Tourists come to Puerto Rico throughout the year, most often from cruise ships. While there are many things to do while on the island, birding in Puerto Rico definitely should not be missed.
Puerto Rico is a beautiful collection of islands. Most people think of Puerto Rico as one large island. In fact, there is the island of Puerto Rico and the territory of Puerto Rico. The territory, or Commonwealth of Puerto Rico, actually consists of one large island and several small islands, some of which are uninhabited.
Puerto Rico is ideal for birding because the temperature remains fairly constant. Bird watchers can expect temperatures in the low eighties for most of the year. The lack of seasons makes it possible to enjoy the hobby year round. Over fifty species of birds can be seen on the island, some of which are native to Puerto Rico. Birding can be done throughout the island, although some spots are more popular than others. Cabo Rojo Recreational area is in the Southwest. There is a Wildlife Refuge located there with quality bird watching trails. Visitors have the opportunity to see several endangered birds. There is a visitor’s center which can provide information and guidance. Cabo Rojo is also a great place for swimming as it has a beautiful white sand beach. There is also a lighthouse which was constructed in 1881. The view from the lighthouse, which overlooks a 200 foot drop down to the sea, is breathtaking.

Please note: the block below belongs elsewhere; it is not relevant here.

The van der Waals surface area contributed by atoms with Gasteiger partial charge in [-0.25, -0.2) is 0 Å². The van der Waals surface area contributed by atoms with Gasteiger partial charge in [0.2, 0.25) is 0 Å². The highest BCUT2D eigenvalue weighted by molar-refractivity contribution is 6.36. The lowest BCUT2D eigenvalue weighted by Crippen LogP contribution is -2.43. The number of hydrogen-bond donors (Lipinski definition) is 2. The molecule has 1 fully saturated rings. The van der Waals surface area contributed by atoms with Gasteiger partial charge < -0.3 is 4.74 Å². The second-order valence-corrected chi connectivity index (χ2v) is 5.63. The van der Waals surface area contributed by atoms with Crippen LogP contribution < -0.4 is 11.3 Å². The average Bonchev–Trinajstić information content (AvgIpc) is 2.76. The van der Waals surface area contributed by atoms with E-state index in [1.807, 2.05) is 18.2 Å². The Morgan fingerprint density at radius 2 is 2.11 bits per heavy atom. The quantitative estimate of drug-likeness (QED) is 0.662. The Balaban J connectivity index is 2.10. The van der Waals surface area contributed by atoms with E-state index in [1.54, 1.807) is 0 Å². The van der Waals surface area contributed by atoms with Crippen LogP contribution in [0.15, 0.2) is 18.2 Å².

For many, the Puerto Rican Amazon is one of the main attractions when going birding in Puerto Rico. The Puerto Rican Amazon is the only parrot that is native to Puerto Rico which still remains. It is extremely endangered, and is on the list of the ten most endangered species of birds in the entire world. In the wild, it is estimated that only forty-four of these birds still exist.
The Puerto Rican Amazon is a green parrot whose feathers have blue edges. Its forehead is red and its eyes are surrounded by white ovals. Its tail is a yellow-green. As with many parrots, it is impossible to distinguish the males from the females, except through DNA testing or by observing their behavior during mating. At one time, the Puerto Rican Amazon was seen in vast numbers. As the number of humans began to increase on Puerto Rico, the number of Puerto Rican Amazons began to fall quickly. In 1975, the birds reached an all time low, with only 13 left in the world. Conservation efforts began in 1968 and in 1972, attempts to breed the birds in captivity began. These efforts have been largely successful. When Hurricane Hugo struck Puerto Rico in 1989, many birds were lost, but now the population is growing and efforts to protect the birds continue.